A computer model like the one we're using essentially emulates or simulates the real atmosphere as faithfully as we scientists know how to make it work. We use the equations of physics to essentially grow a cloud in a specific environment. We're choosing an environment that is very well known to produce very strong supercell thunderstorms to see what happens when tornadoes start to form.

The streamwise vorticity current, depicted in yellow in this supercomputer simulation, seems to be important to maintaining the strength of a tornado. Photo courtesy of Leigh Orf

The way these models work is you have to initialize them with atmospheric conditions, such as temperature, pressure, winds and humidity. Then, to start the model, you sort of give the atmosphere a kick. You basically force an updraft, which starts to grow the cloud. From there on, the model just integrates forward in time.

What is Blue Waters, and why is it important to your team's work?

The Blue Waters supercomputer is funded by the National Science Foundation. It is housed at the University of Illinois, which also provides some funding and support for it. It is the world's most powerful supercomputer on a college campus dedicated to research. It has over 700,000 processing cores. So, think of half a million computers essentially working together in one big computer.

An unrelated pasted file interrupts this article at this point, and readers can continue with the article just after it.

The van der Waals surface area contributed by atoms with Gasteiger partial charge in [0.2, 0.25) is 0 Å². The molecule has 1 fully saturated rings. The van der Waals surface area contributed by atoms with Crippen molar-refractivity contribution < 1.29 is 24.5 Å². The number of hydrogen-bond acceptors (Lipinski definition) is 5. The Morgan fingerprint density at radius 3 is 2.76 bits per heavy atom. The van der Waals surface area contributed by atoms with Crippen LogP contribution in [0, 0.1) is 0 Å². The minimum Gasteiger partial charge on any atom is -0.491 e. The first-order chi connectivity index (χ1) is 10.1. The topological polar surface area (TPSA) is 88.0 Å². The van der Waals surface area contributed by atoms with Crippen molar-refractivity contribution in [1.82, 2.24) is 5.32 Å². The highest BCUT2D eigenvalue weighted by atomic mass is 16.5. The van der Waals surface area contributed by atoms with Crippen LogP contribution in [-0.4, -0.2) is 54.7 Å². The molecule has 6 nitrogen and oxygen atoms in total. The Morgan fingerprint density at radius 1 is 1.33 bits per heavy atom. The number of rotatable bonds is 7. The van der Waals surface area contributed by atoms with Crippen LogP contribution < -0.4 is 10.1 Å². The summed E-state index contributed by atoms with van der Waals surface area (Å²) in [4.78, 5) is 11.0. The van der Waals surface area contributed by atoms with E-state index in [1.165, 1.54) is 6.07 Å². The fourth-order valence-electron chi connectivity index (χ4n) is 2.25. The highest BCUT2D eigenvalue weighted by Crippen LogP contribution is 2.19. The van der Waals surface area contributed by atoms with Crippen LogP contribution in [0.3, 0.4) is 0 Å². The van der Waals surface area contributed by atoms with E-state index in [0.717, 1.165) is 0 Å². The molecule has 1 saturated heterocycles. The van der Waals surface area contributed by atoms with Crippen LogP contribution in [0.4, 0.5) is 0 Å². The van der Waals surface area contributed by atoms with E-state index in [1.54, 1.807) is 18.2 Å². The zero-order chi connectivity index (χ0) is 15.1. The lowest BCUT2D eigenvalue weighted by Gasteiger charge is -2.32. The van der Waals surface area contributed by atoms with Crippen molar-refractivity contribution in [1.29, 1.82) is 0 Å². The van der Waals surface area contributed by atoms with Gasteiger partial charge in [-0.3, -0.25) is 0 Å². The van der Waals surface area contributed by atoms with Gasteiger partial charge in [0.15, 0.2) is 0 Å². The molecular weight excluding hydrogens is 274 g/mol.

I have done other work on other computers that were more modest, but you really need supercomputers to capture the flow features we are interested in. On Blue Waters, a typical simulation will take about three days to complete, and that's after it actually starts running. Because when you are on a supercomputer, you have to submit your work to a cue, and you often have to wait a while before it actually runs.

(Full disclosure: The NSF is a supporter of PBS NewsHour.)

So what lies ahead for your team? What do you hope will come out of this research?

We're just starting to chip away at our data and quantitatively analyze the simulated storm. But as far as far as the bigger picture, the whole reason we do this kind research is essential to produce better forecasts of when these tornadoes are going to happen. Too many people still die from tornadoes around the world, but in the United States too. [Tornadoes have killed nearly 850 people in the U.S. since 2010.]

Volunteer Madison Welch (L) consoles Amy Jennings, who found a picture of her father in the rubble of her mother's home after a tornado struck Joplin, Missouri May 25, 2011. Tornadoes have killed nearly 850 people in the U.S. since 2010. Photo by Eric Thayer/Reuters

We want to be able to say, "In an hour, there's going to be a tornado. That tornado is going to produce winds of 250 miles-per-hour, and it's going to go from this region in a city to another region.'" Something very targeted and focused, and we can't do that yet. We have a false alarm problem when we issue warnings when the tornado is not happening. And then we have the problem where the tornado is already happening, but we haven't issued a warning.

The challenge is to do a much better job at producing these warnings even before the storm has formed. And the first step is to first understand the storm. You can't forecast a storm until you understand it, and we're just getting to the point where we're understanding what's going on.